Times Square 1906 – The New Hotel Astor, Olympia Theatre & Surroundings
This stereoview image of Times Square was taken by the H.C. White Company in 1906. Before The New York Times moved their headquarters here it was called Long Acre Square.
The view is titled, “New Astor Hotel and 20 story Times Building.” We are looking south from 46th Street towards the New York Times Tower. The flatiron-style building opened in 1905. The building was mutilated in 1965 when purchased by Allied Chemical. Today it is unrecognizable after it was altered again in the twenty first century to become a giant garish billboard.
On the right is the 500 room Hotel Astor comprising 14 city lots from 44th to 45th Street where Broadway and Seventh Avenue intersect. The 10-story Hotel Astor cost owner William Waldorf Astor over $7 million to build and furnish. The land was purchased decades earlier as farmland by his great-grandfather John Jacob Astor for $100 an acre. The Grand Ballroom was a baroque masterpiece.
A Sight You’ll Never See – The Singer Building At Night – 1913
Here is the Singer Building Tower in 1913 with its office lights ablaze in a photograph taken by Underwood and Underwood. The adjacent smaller towers to the right belong to the City-Investing Building.
It is 1889 and we are looking west across Central Park on 72nd Street towards the Dakota flats apartment building. Unlike today, there are no bicycle lanes, rollerbladers or joggers on the roadway. And the park seems to be bereft of crowds. But the photograph, taken by the Albertype Co., does record a view in which all the elements seen are still present over 130 years later.
In 2021 there are still mounted police patrolling Central Park. Behind this mounted policeman a horse drawn carriage ambles crosstown.
The policeman observes the small group on the sidewalk who have stopped to gaze at the cameraman taking the picture. Continue reading →
The 110th Street Elevated Curve of the Ninth Avenue Elevated c. 1905
We see here the dramatic 110th Street “suicide” curve of the El at Eighth Avenue (Central Park West) from around 1905. From this vantage point a great view of the city could be had for the price of the El’s fare – a nickel.
Above 53rd Street the Sixth and Ninth Avenue Elevated lines combined their tracks to run along Ninth Avenue. When the tracks reached 110th Street, they turned east on to Eighth Avenue continuing into Harlem.
The “S” shape curve was set at a dizzying 60 feet above street level to reach the plateau of Harlem Heights at an acceptable grade. Continue reading →
Columbus Circle 1947 photo: Keystone-Mast Collection, UCR/California Museum of Photography
Our scene shows Columbus Circle looking south from Broadway and 60th Street towards 8th Avenue.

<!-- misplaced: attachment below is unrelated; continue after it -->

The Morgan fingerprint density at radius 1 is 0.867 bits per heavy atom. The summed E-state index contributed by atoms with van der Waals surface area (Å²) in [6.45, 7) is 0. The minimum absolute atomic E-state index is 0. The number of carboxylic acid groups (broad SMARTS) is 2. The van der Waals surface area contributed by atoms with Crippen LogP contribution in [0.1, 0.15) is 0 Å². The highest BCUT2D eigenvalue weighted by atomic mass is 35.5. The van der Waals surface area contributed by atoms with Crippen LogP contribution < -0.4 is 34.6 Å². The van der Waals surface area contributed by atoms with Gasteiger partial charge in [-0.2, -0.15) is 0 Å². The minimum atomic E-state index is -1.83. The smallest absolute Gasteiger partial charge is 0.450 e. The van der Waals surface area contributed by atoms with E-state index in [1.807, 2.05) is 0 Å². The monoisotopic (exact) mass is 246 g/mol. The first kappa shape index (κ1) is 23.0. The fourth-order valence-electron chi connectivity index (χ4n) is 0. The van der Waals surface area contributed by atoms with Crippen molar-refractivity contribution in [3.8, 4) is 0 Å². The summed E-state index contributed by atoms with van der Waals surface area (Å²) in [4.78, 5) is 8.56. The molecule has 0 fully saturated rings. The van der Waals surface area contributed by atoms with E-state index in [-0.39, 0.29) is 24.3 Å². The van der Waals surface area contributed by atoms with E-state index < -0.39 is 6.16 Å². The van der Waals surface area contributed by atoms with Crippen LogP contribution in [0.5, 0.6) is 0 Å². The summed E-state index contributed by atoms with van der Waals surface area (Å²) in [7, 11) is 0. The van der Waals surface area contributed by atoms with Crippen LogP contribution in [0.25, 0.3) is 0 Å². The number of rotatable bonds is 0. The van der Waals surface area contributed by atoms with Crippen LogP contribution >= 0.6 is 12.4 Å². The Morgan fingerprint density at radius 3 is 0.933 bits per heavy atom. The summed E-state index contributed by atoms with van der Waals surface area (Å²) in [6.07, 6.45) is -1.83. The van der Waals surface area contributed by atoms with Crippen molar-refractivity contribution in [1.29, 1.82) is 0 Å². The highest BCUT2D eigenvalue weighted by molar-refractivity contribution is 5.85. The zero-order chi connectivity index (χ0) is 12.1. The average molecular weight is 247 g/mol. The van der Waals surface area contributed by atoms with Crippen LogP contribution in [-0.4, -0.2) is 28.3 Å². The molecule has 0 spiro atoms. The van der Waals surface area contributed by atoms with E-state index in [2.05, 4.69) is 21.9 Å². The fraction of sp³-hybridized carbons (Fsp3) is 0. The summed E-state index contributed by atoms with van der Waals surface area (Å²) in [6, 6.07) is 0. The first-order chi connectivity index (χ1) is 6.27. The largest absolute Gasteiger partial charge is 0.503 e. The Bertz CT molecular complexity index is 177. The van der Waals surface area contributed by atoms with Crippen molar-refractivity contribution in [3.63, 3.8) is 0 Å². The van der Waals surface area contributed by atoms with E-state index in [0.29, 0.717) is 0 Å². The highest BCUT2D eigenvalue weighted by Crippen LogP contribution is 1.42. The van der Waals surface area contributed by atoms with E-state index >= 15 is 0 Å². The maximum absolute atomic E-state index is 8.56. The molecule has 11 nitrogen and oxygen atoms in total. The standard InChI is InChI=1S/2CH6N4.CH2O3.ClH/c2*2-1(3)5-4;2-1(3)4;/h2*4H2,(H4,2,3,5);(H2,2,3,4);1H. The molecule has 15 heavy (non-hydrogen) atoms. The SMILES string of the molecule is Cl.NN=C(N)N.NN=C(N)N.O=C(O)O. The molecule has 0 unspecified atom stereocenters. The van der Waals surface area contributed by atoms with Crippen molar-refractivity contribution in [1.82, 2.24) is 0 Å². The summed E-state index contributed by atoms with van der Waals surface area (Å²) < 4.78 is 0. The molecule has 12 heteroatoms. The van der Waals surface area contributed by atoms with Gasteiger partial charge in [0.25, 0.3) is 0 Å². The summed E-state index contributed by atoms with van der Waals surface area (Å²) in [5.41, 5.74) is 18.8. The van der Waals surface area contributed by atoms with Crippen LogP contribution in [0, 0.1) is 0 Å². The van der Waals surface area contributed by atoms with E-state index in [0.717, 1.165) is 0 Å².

In the foreground are two examples of the iron and glass subway kiosks providing graceful entrances and exits to the original subway. By the late-1960s all the ornamental kiosks were removed by the city. Continue reading →
This view was taken by an official city photographer June 26, 1917 documenting New York’s infrastructure. The Queensboro was the first cantilever bridge over the East River. The photo is unusual because Continue reading →
The View From The Roof Of The Flatiron Building c. 1910
New York photographers around the turn-of-the-century were always looking for unique vantage points to shoot from.
Here the Keystone Co. photographer went up to the roof of the Flatiron Building and took this shot around 1910. The gentleman in the foreground could be the photographer’s assistant. As the intrepid hatless man dangles his legs over the edge of the roof, we see the northeast cityscape.
A Good View Of The Buildings Along Lower Madison Avenue
In the foreground the trees of Madison Square Park can be seen. To the extreme right on Madison Avenue is the Metropolitan Life Building, the tallest building in the world from 1909-1913.
Next in our photo the building with the dome is the new Madison Square Presbyterian Church.
Metropolitan Life acquired the original Madison Square Presbyterian Church on the southeast corner of 24th Street in 1903 intending to build their new skyscraper Continue reading →
This beautiful night scene of Herald Square was taken in 1912. The Herald Building between 35th & 36th Street and Broadway and Sixth Avenue is brilliantly illuminated as the presses work to get the next morning’s paper out.
Lining the roof of the McKim, Mead & White designed Herald Building are 20 gilt owl sculptures. Electricity would light up the owl’s green eyes. The two illegible lighted discs in the front of the building are a clock and wind dial.